In the earliest history of computer art, artists created their work on oscilloscope displays, driving an electron beam using a computer program or sometimes a collection of analog circuits. Typically, a plotter was the output device of choice, and it took from minutes to hours to create a technical-pen or felt-tipped marker masterpiece. Some industrious folks at one lab programmed the stepper motors on one of their larger plotters to 'play' "Happy Birthday" by changing the trajectory plotter's pen at controlled times. Early computer music! For a good treatment of the history of early computer art, see Genesis II: Creation and Recreation with Computers by Dale Peterson . Today, probably because of the public's ever-increasing fascination with photorealism, the exploration of more purely algorithmic graphic art seems to have slowed significantly. Indeed, many tools are so three-dimensionally oriented as to make the production of two-dimensional art difficult, if not impossible.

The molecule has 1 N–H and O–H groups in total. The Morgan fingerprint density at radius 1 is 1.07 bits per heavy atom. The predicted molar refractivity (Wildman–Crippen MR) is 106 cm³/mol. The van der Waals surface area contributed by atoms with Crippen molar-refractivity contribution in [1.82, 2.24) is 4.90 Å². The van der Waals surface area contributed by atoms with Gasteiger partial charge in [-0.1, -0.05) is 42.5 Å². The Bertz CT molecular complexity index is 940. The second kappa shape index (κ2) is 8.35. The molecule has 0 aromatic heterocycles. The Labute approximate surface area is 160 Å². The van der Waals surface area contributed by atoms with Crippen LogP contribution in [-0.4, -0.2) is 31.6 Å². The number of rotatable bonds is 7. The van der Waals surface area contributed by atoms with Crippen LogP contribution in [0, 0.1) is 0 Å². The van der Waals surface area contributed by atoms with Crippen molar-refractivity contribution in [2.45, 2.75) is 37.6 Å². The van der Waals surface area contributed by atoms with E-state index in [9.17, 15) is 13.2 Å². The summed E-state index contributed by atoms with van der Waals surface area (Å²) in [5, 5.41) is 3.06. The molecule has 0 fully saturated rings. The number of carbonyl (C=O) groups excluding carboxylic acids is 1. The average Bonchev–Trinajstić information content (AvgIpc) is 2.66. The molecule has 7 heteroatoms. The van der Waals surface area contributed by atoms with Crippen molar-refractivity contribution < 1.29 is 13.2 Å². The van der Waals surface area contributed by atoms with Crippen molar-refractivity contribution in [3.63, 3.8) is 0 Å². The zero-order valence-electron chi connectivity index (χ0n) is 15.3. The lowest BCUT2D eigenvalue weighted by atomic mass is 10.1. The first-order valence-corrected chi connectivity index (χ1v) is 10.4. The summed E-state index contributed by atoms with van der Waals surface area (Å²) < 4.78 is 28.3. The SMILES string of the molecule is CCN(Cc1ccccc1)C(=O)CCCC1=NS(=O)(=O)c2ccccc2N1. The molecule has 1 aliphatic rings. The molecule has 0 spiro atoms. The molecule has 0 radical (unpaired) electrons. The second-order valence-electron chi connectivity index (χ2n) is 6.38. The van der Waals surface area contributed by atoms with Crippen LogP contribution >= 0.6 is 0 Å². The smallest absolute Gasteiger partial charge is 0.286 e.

Igor Bakshee's toolkit for creating artistic mathematics  provides a vast palette of mechanisms for creating and manipulating graphical information in an algorithmically aesthetic fashion (c.f. the Graphica series). Artlandia provides a broad set of tools, dividing principally along the lines of geometry creation, manipulation, color, and tiling.
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